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UNITED STATES v. NEW YORK STATE DEPT. OF TAXATION

December 4, 1992

UNITED STATES OF AMERICA, Petitioner,
v.
NEW YORK STATE DEPARTMENT OF TAXATION AND FINANCE, Respondent.



The opinion of the court was delivered by: NEAL P. MCCURN

NEAL P. McCURN, C.J.

 MEMORANDUM-DECISION AND ORDER

 This matter comes before the court today on a return of an order to show cause as to why the respondent, New York State Department of Taxation and Finance ("State"), should not be compelled to comply with an administrative subpoena duces tecum issued pursuant to 5 U.S.C. app. 3 § 6(a)(4) (West Supp. 1992) by the United States Department of Labor's Office of Inspector General. This court has jurisdiction over the dispute pursuant to 28 U.S.C. § 1345 (1988) (proceeding involving the United States).

 I. BACKGROUND

 In 1978, in an effort to control the rising tide of inefficiency and abuse in federal programs, Congress enacted the Inspector General Act of 1978 ("Act"). The Act established Offices of Inspector General in fifteen federal agencies, including the Department of Labor. The Offices were created to lead each agency's efforts in promoting efficiency and purging waste and fraud from their programs. See Act, Pub. L. No. 95-452, § 2, 92 Stat. 1101, 1101 (1978). To accomplish these goals, the Act requires Inspector Generals to conduct audits of, and investigations into, agency programs. Id. § 4(a)(1).

 Congress gave the Inspector Generals sweeping investigative powers to perform their functions. Most notably (at least for purposes of this proceeding), Congress gave the Inspector Generals authority to issue administrative subpoenas for the production "of all information, documents, reports, answers, records, accounts, papers, and other data and documentary evidence necessary in the performance of their functions . . . ." 5 U.S.C. app. 3 § 6(a)(4). Significantly, the Act places few restrictions on the Inspector Generals' subpoena power. The only substantive restriction relates to subpoenas issued to other federal agencies; after adding that limitation, Congress left the Inspector Generals' remaining subpoena power essentially unfettered.

 Pursuant to its authority under the Act, the Department of Labor's Office of Inspector General ("OIG") investigates activities related to, inter alia, the Department's Job Training Partnership Act ("JTPA"). The OIG is currently conducting an audit to determine whether various JTPA participants have satisfied the JTPA's training and assistance requirements. See Campbell Decl. (10/7/92) P 4. As part of its audit, the OIG has subpoenaed from the State wage records of approximately 150 JTPA participants. See Petition (11/5/92) exh. "2" (subpoena, including list of 150 JTPA participants). The OIG has specifically requested records showing: (1) the names and addresses of the participants' respective employers; (2) the employers' ID numbers; (3) the participants' earnings; and (4) the participants' hours worked. According to the OIG's Regional Inspector, the records sought would assist the OIG in determining whether the information contained in the participants' JTPA files is accurate. Campbell Decl. (10/7/92) P 6.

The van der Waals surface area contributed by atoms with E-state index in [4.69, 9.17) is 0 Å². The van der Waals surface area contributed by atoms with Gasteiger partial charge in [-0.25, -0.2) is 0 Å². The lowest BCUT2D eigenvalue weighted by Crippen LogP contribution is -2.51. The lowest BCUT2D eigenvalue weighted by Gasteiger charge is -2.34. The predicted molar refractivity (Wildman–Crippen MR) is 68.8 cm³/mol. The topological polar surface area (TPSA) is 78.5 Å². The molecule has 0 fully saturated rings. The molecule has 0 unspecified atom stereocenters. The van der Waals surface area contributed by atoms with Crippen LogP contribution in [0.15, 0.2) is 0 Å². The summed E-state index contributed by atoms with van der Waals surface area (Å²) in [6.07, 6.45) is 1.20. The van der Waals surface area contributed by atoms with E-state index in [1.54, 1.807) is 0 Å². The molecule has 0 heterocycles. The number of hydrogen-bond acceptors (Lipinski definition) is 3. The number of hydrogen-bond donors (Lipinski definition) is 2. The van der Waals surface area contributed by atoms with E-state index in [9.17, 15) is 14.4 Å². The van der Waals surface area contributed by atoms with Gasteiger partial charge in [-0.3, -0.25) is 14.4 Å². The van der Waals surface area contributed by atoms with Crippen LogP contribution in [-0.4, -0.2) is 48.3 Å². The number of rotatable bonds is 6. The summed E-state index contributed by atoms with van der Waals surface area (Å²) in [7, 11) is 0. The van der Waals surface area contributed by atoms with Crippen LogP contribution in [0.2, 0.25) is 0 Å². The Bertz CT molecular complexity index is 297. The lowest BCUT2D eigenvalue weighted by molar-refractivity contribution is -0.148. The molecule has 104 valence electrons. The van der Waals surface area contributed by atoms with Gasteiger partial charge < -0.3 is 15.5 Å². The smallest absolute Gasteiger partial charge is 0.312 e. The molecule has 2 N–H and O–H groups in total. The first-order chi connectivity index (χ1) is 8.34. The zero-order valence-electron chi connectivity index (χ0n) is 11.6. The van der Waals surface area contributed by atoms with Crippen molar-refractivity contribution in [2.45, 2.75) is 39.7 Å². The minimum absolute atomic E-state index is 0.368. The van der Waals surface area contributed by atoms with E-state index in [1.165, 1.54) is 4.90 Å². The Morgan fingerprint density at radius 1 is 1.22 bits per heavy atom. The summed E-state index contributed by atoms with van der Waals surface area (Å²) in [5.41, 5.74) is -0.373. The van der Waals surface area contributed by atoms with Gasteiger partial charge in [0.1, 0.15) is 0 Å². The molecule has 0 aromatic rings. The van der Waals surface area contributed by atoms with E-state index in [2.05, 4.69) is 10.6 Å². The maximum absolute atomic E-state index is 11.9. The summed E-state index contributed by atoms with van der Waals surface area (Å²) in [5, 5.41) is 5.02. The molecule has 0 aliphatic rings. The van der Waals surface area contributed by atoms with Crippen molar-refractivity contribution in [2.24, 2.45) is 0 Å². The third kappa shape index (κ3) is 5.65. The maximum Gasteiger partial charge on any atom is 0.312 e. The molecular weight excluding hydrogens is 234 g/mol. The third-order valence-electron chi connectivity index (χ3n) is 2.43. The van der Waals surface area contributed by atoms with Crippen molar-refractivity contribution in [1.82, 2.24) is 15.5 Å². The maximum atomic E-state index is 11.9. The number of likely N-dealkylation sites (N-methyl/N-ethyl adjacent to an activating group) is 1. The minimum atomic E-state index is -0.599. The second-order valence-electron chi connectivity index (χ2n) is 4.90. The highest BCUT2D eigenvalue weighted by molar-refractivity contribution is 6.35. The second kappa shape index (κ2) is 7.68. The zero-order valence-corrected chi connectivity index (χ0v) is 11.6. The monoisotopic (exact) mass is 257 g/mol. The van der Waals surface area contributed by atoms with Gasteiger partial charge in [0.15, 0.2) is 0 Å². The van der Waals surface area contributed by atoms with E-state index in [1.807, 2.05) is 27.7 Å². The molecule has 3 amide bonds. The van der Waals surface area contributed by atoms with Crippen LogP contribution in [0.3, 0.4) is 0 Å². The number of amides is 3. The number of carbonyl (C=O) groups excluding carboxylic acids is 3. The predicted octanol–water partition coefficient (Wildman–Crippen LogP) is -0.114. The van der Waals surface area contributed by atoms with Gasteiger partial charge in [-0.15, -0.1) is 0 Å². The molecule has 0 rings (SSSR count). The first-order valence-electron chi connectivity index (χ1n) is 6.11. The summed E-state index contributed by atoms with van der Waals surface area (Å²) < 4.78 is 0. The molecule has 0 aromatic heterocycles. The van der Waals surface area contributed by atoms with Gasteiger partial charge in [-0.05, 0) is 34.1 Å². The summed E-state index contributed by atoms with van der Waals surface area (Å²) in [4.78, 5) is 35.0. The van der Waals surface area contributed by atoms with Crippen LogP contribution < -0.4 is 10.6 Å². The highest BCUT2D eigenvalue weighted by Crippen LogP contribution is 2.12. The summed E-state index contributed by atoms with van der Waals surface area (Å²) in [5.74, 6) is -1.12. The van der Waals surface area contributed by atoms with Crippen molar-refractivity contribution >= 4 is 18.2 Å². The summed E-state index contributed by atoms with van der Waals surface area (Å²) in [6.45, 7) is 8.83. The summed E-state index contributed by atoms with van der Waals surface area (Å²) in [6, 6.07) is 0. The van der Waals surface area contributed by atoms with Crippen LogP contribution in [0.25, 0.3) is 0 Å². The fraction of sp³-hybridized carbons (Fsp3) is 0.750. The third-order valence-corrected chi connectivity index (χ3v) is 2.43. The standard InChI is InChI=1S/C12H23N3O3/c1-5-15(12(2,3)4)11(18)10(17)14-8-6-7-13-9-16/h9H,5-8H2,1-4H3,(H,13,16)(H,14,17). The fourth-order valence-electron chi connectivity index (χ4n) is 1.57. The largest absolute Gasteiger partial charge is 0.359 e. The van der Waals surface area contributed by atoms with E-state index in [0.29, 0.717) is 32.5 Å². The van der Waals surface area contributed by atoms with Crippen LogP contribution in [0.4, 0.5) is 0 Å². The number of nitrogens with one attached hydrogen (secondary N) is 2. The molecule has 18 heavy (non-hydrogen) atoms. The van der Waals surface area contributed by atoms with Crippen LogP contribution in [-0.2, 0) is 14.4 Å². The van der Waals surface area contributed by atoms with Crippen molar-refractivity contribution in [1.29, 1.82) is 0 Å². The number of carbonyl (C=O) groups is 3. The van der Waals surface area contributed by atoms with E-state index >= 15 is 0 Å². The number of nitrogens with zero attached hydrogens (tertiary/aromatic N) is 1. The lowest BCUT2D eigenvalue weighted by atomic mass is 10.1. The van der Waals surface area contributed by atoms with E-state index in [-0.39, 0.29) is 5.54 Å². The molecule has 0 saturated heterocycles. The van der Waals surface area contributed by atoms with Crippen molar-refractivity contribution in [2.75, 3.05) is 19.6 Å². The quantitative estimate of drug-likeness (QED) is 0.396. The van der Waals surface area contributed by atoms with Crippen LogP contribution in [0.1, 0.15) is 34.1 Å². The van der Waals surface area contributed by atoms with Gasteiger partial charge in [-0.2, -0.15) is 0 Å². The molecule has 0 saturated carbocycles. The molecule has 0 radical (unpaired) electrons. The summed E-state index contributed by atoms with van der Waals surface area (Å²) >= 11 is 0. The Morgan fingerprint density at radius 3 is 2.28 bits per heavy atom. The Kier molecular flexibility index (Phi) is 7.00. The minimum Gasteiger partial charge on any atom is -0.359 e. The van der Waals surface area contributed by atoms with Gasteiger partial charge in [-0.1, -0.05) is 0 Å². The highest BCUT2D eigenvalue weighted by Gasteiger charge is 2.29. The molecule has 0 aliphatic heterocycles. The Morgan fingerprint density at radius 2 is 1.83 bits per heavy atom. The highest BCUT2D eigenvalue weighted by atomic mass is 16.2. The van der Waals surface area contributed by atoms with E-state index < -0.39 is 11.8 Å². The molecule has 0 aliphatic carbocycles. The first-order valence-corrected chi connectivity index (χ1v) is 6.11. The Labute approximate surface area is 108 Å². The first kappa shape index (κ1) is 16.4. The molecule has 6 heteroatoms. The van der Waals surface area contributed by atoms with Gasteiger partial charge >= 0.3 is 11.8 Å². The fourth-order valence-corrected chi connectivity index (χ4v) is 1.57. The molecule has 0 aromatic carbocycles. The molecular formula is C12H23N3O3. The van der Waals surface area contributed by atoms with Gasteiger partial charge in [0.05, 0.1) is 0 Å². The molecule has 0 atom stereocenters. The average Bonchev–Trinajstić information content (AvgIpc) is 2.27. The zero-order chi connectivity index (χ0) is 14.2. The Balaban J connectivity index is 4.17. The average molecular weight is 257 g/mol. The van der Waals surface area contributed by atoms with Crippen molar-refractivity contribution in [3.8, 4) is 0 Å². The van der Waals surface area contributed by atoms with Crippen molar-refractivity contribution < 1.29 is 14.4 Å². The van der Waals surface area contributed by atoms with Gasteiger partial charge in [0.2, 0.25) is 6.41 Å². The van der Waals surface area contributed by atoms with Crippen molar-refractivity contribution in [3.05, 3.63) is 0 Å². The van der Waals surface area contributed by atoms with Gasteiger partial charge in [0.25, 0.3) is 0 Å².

The Regional Inspector attests that she has requested this information from the State because "the wage records maintained by New York State are the most reliable and, in some instances, the only independent sources of verification." Id. The OIG's efforts have been hampered, however, by the State's refusal to produce the subpoenaed documents. The State bases its refusal upon Fed. R. Evid. 501 and N.Y. Tax L. § 697(e)(1) (McKinney 1987), which, the State contends, considered together erect an absolute privilege to disclosure of the subpoenaed records. After unsuccessfully negotiating for the disclosure of the records, the OIG commenced this proceeding pursuant to the Act, 5 U.S.C. app. 3 § 6(a)(4) to compel production. *fn1"

 II. DISCUSSION

 A. State's argument against compliance

 As previewed above, the State's refusal to disclose the subpoenaed records is based upon its construction of the interplay of two statutes: Fed. R. Evid. 501 and N.Y. Tax L. § 697(e)(1). Thus, this discussion begins with a brief examination of those two statutes.

 The State first argues that Rule 501 ("Privileges"), a federal law, dictates that the OIG's subpoena power is subject to state law governing privileges. The portion of Rule 501 upon which the State relies specifically states:

 In civil actions and proceedings, with respect to an element of a claim or defense as to which State law supplies the rule of the decision, the privilege of a witness, person, government, state or political subdivision thereof shall be determined in accordance with State law.

 Fed. R. Evid. 501. *fn2" Construing Rule 501 as a mandate that privileges set forth in state law limit the OIG's investigative authority, the State invokes the privilege set forth in N.Y. Tax L. § 697(e)(1) in an ...


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